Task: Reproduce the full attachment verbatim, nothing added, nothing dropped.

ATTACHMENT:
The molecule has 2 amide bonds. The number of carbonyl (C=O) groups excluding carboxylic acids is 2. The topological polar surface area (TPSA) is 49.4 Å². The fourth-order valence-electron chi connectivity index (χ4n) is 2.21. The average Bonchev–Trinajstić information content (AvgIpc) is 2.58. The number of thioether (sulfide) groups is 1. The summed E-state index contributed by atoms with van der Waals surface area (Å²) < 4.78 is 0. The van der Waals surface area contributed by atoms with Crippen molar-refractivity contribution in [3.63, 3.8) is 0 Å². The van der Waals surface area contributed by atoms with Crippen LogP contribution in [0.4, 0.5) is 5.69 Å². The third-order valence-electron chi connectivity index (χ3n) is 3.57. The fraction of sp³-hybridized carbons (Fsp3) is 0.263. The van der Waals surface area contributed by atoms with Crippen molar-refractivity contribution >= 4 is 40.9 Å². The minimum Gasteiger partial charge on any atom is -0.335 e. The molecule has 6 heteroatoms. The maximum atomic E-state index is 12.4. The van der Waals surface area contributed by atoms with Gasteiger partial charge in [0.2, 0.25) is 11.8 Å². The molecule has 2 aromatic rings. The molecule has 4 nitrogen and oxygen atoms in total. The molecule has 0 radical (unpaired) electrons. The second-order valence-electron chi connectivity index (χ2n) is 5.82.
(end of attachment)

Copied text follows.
The molecule has 2 amide bonds. The number of carbonyl (C=O) groups excluding carboxylic acids is 2. The topological polar surface area (TPSA) is 49.4 Å². The fourth-order valence-electron chi connectivity index (χ4n) is 2.21. The average Bonchev–Trinajstić information content (AvgIpc) is 2.58. The number of thioether (sulfide) groups is 1. The summed E-state index contributed by atoms with van der Waals surface area (Å²) < 4.78 is 0. The van der Waals surface area contributed by atoms with Crippen molar-refractivity contribution in [3.63, 3.8) is 0 Å². The van der Waals surface area contributed by atoms with Crippen LogP contribution in [0.4, 0.5) is 5.69 Å². The third-order valence-electron chi connectivity index (χ3n) is 3.57. The fraction of sp³-hybridized carbons (Fsp3) is 0.263. The van der Waals surface area contributed by atoms with Crippen molar-refractivity contribution >= 4 is 40.9 Å². The minimum Gasteiger partial charge on any atom is -0.335 e. The molecule has 6 heteroatoms. The maximum atomic E-state index is 12.4. The van der Waals surface area contributed by atoms with Gasteiger partial charge in [0.2, 0.25) is 11.8 Å². The molecule has 2 aromatic rings. The molecule has 4 nitrogen and oxygen atoms in total. The molecule has 0 radical (unpaired) electrons. The second-order valence-electron chi connectivity index (χ2n) is 5.82.